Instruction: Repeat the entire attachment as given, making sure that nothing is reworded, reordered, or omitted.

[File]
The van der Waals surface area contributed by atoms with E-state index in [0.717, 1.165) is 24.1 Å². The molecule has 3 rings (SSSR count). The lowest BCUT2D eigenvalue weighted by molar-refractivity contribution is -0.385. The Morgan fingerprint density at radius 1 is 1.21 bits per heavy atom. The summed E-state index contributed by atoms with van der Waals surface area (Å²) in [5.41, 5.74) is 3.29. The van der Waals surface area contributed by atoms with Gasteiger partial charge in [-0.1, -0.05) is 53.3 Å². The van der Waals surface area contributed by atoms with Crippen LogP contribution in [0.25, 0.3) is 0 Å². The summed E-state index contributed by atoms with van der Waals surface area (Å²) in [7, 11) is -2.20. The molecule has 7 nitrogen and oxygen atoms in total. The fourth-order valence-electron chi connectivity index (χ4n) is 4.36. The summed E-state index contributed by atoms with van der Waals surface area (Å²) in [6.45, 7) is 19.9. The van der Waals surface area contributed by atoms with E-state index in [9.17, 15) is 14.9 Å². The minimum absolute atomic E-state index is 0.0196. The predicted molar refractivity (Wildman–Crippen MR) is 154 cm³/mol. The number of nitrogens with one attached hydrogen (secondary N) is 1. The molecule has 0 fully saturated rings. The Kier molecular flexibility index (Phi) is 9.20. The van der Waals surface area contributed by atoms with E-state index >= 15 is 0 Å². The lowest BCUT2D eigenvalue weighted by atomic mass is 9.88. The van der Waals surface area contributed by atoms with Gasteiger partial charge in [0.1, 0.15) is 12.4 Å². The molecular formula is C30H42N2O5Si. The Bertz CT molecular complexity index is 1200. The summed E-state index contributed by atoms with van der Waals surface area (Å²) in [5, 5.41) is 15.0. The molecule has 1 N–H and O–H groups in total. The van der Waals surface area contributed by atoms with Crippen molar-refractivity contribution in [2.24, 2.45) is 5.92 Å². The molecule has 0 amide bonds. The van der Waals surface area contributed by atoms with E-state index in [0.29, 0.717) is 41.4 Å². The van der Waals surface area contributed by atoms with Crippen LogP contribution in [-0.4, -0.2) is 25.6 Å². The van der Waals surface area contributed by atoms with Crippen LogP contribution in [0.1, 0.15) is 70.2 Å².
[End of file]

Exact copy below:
The van der Waals surface area contributed by atoms with E-state index in [0.717, 1.165) is 24.1 Å². The molecule has 3 rings (SSSR count). The lowest BCUT2D eigenvalue weighted by molar-refractivity contribution is -0.385. The Morgan fingerprint density at radius 1 is 1.21 bits per heavy atom. The summed E-state index contributed by atoms with van der Waals surface area (Å²) in [5.41, 5.74) is 3.29. The van der Waals surface area contributed by atoms with Gasteiger partial charge in [-0.1, -0.05) is 53.3 Å². The van der Waals surface area contributed by atoms with Crippen LogP contribution in [0.25, 0.3) is 0 Å². The summed E-state index contributed by atoms with van der Waals surface area (Å²) in [7, 11) is -2.20. The molecule has 7 nitrogen and oxygen atoms in total. The fourth-order valence-electron chi connectivity index (χ4n) is 4.36. The summed E-state index contributed by atoms with van der Waals surface area (Å²) in [6.45, 7) is 19.9. The van der Waals surface area contributed by atoms with E-state index in [9.17, 15) is 14.9 Å². The minimum absolute atomic E-state index is 0.0196. The predicted molar refractivity (Wildman–Crippen MR) is 154 cm³/mol. The number of nitrogens with one attached hydrogen (secondary N) is 1. The molecule has 0 fully saturated rings. The Kier molecular flexibility index (Phi) is 9.20. The van der Waals surface area contributed by atoms with E-state index >= 15 is 0 Å². The lowest BCUT2D eigenvalue weighted by atomic mass is 9.88. The van der Waals surface area contributed by atoms with Gasteiger partial charge in [0.1, 0.15) is 12.4 Å². The molecular formula is C30H42N2O5Si. The Bertz CT molecular complexity index is 1200. The summed E-state index contributed by atoms with van der Waals surface area (Å²) in [5, 5.41) is 15.0. The molecule has 1 N–H and O–H groups in total. The van der Waals surface area contributed by atoms with Crippen molar-refractivity contribution in [2.24, 2.45) is 5.92 Å². The molecule has 0 amide bonds. The van der Waals surface area contributed by atoms with E-state index in [0.29, 0.717) is 41.4 Å². The van der Waals surface area contributed by atoms with Crippen LogP contribution in [-0.4, -0.2) is 25.6 Å². The van der Waals surface area contributed by atoms with Crippen LogP contribution in [0.1, 0.15) is 70.2 Å².